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USAF 75th anniversary: The Korean War

During the Korean War, which began in June 1950, the Far East Air Forces were among the first units to respond to the invasion by North Korea, but quickly lost its main airbase at Kimpo, South Korea.

Forced to provide close air support to the defenders of the Pusan pocket from bases in Japan, the FEAF also conducted a strategic bombing campaign against North Korea’s war-making potential simultaneously.

Gen. Douglas MacArthur’s landing at Inchon in September 1950 enabled the FEAF to return to Korea and develop bases from which they supported MacArthur’s drive to the Korean-Chinese border.

When the Chinese People’s Liberation Army attacked in December 1950, the Air Force provided tactical air support. The introduction of Soviet-made MiG-15 jet fighters caused problems for the B-29s used to bomb North Korea, but the Air Force countered the MiGs with its new F-86 Sabre jet fighters.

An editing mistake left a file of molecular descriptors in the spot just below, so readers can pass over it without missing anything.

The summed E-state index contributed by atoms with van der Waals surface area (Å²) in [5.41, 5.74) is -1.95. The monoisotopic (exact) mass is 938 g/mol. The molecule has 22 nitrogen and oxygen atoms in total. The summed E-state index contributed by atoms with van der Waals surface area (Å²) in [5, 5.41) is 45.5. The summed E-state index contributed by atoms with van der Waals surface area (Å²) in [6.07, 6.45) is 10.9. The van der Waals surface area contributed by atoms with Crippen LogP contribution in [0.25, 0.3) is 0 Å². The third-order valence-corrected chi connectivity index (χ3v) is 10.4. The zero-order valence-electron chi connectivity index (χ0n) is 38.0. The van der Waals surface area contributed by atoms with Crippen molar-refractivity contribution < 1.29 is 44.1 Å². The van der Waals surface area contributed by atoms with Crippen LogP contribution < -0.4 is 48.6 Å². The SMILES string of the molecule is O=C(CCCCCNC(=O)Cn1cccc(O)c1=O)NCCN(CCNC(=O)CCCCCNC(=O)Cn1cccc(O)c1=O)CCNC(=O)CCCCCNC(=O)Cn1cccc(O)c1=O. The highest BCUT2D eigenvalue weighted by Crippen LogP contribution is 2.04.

Although both air superiority and close air support missions were successful, a lengthy attempt to interdict communist supply lines by air attack failed and was replaced by a systematic campaign to inflict as much economic cost to North Korea and the Chinese forces as long as war persisted, including attacks on the capital city of Pyongyang and against the North Korean hydroelectric system.

 

To download a copy of this week’s paper click the link below.

www.aerotechnews.com/wp-content/PDFs/090162275thAFDIG.pdf

 

Click on the link below for your free, digital copy of this special issue, viewable on your desktop or mobile device.

https://online.flipbuilder.com/vzwd/pzok/

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